Conference deliberations of the Institute of Inspectors of Stock of New South Wales were continued yesterday.
Dr. H. R. Seddon (Director of Veterinary Research, Glenfield), delivered a lecture entitled "Poisonous Plants." He said many plants commonly believed to be harmless had been found to be poisonous. On the other hand, many plants popularly thought to be poisonous had been found lo be harmless. It was proposed to publish shortly lists of various classes of poisonous and non-poisonous plants, and stock inspectors would be asked to furnish information as to their distribution in their districts, and to forward specimens for general distribution. He dealt in detail with several plants which were classed as poisonous.
Mr. C. J. Woollett (Warialda), in his presidential address, said it was a great sign of progress that inspection of meat in the country had become a political question. At the next State election they, as stock inspectors, could exercise their civic rights by submitting questions to each candidate and supporting those who favoured immediate reform in that regard. Recently a mob of old fat cows was bought by a meat company and killed at its works, where there was a qualified meat inspector. Although, he was assured, not one animal showed clinical symptoms of disease, about 80 per cent. were found on post mortem to be diseased. The company declined to buy any more of the mob, and the balance, 500, were sold in the country, except a few that were sent to Sydney.
Sales of sheep licks, he added, had reached colossal proportions, and the use of many of them was a waste of money. Legislation was required to compel vendors to state the contents on a label. If there were such legislation, many licks would soon be off the market. Unless the ingredients of a lick were compounded to make up for soil deficiency it was almost useless. The line of investigation to provide a lick for wool growth did not come within that category. In view of high production costs, stock owners should be advised of the need for revising their ideas on the utility of licks. One owner-manager in his district, who had over 28,000 sheep, spent £310 In licks in 1927-28, £227 in 1928-29. and for nine months of 1929-30 spent £110 on Liverpool salt alone. He now considered that licks, as at present on the market, except salt, were unnecessary on his country. Apart from the country growing salsolaceous herbages, there were many sheep owners who did not provide licks or even salt for their sheep and their sheep looked as well, and did as well, as the sheep belonging to nearby neighbours who provided expensive licks as a routine practice. There seemed no certainty that salt as a lick was essential, unless it was deficient in the soil. Many people reasoned by analogy that because salt was necessary in food for human beings to ward off disease, the same thing applied to stock.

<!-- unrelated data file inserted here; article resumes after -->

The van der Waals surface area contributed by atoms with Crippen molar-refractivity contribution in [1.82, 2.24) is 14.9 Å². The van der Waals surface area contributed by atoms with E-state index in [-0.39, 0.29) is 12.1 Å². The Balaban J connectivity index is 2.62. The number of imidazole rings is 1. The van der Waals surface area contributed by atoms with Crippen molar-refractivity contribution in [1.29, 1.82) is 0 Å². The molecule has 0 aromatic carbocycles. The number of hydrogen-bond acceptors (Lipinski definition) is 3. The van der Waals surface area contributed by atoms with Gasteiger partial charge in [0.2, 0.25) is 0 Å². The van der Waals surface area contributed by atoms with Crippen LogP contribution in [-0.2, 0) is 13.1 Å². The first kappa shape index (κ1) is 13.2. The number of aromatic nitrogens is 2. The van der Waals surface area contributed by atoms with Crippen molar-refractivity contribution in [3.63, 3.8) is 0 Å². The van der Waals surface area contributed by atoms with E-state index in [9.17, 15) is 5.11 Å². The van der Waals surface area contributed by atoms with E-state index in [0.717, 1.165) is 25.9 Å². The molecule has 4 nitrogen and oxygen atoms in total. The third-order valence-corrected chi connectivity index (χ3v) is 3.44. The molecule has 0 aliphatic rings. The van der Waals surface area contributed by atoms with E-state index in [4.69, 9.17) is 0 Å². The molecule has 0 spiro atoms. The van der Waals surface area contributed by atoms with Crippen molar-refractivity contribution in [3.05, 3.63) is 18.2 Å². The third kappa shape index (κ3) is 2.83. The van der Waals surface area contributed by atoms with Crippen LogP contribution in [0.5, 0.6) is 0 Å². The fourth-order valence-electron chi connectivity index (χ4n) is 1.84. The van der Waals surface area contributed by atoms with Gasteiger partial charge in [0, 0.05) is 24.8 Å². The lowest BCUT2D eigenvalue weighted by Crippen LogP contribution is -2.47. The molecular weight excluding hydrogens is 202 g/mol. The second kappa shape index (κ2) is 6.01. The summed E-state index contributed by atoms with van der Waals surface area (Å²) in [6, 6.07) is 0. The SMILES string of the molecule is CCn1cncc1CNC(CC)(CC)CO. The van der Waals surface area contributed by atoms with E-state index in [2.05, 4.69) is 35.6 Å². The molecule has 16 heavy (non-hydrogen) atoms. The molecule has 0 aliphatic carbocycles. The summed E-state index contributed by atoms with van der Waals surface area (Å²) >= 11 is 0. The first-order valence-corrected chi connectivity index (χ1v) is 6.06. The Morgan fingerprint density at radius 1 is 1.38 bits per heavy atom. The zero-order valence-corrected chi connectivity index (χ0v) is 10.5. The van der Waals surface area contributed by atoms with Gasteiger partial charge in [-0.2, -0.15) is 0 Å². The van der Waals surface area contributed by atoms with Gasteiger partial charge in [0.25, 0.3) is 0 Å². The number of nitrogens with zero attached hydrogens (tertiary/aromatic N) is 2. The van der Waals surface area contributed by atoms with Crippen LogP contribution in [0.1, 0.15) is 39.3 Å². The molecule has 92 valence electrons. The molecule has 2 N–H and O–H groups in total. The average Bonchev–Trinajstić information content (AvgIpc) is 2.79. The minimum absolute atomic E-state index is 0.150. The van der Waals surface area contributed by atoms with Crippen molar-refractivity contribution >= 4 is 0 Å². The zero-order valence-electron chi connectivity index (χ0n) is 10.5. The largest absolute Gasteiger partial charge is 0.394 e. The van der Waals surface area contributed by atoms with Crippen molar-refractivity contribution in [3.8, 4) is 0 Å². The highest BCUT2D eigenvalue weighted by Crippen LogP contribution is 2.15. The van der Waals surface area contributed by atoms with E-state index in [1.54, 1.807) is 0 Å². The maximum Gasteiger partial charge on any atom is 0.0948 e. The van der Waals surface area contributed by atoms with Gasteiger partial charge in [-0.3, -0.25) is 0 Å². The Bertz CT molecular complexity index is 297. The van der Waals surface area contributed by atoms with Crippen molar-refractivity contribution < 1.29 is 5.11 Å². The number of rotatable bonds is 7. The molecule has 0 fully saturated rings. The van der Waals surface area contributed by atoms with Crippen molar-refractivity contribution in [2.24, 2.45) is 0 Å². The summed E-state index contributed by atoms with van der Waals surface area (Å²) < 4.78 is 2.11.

In the present depression, he concluded, each member, for the sake of the general weal, should "pull his full weight" and see that his subordinates earned their wages, avoided waste, and on all occasions gave preference to Australian and British goods.
In a paper on "The Tragedy of the Mongrel." Mr. F. F. Forster (Goulburn), a vice-president, advocated that mongrel stock should be prevented from propagating its species. The carrying of low-grade live stock, he said, was prevalent among small owners, but they did not by any means hold a monopoly. Sheep were being sold for less money than one pound of wool brought a few years ago, and even more striking was the fact that thousands of sheep were being sold at less than the price per pound a Yass breeder received for his wool sold only a few weeks ago. Until quite recently anything that stood up and ate grass and looked woolly was valuable. Now it was correctly assessed at boiling down price.
The only cause for worry was the over-supply of poor-quality sheep bringing down the price of good lines forced on the market by the dry season. If the present depression ridded the land of all mongrel flocks it would be something for which to be thankful. Harbouring shoddy stock was dear at any cost. There were signs of awakening interest in the subject, which was as important as disease control. One of the surest ways of climbing out of the present slump would be to stock quality goods on every farm and station.
The conference adjourned until today.